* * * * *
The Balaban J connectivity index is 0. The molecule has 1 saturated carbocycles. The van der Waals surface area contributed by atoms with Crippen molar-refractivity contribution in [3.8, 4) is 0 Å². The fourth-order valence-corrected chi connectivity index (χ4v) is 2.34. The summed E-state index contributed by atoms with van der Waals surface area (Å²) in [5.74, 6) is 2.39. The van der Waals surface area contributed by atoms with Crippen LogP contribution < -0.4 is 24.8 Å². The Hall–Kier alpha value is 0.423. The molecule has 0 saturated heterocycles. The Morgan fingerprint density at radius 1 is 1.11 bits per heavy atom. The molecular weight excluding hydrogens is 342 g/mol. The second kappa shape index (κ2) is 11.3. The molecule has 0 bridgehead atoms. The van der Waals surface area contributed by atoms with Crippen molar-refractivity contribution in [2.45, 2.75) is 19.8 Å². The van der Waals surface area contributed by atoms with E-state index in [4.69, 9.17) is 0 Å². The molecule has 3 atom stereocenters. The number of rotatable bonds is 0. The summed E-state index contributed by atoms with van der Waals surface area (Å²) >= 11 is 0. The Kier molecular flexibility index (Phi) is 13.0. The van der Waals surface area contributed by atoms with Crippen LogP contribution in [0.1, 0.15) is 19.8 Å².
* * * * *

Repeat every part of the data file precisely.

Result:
The Balaban J connectivity index is 0. The molecule has 1 saturated carbocycles. The van der Waals surface area contributed by atoms with Crippen molar-refractivity contribution in [3.8, 4) is 0 Å². The fourth-order valence-corrected chi connectivity index (χ4v) is 2.34. The summed E-state index contributed by atoms with van der Waals surface area (Å²) in [5.74, 6) is 2.39. The van der Waals surface area contributed by atoms with Crippen LogP contribution < -0.4 is 24.8 Å². The Hall–Kier alpha value is 0.423. The molecule has 0 saturated heterocycles. The Morgan fingerprint density at radius 1 is 1.11 bits per heavy atom. The molecular weight excluding hydrogens is 342 g/mol. The second kappa shape index (κ2) is 11.3. The molecule has 0 bridgehead atoms. The van der Waals surface area contributed by atoms with Crippen molar-refractivity contribution in [2.45, 2.75) is 19.8 Å². The van der Waals surface area contributed by atoms with E-state index in [4.69, 9.17) is 0 Å². The molecule has 3 atom stereocenters. The number of rotatable bonds is 0. The summed E-state index contributed by atoms with van der Waals surface area (Å²) >= 11 is 0. The Kier molecular flexibility index (Phi) is 13.0. The van der Waals surface area contributed by atoms with Crippen LogP contribution in [0.1, 0.15) is 19.8 Å².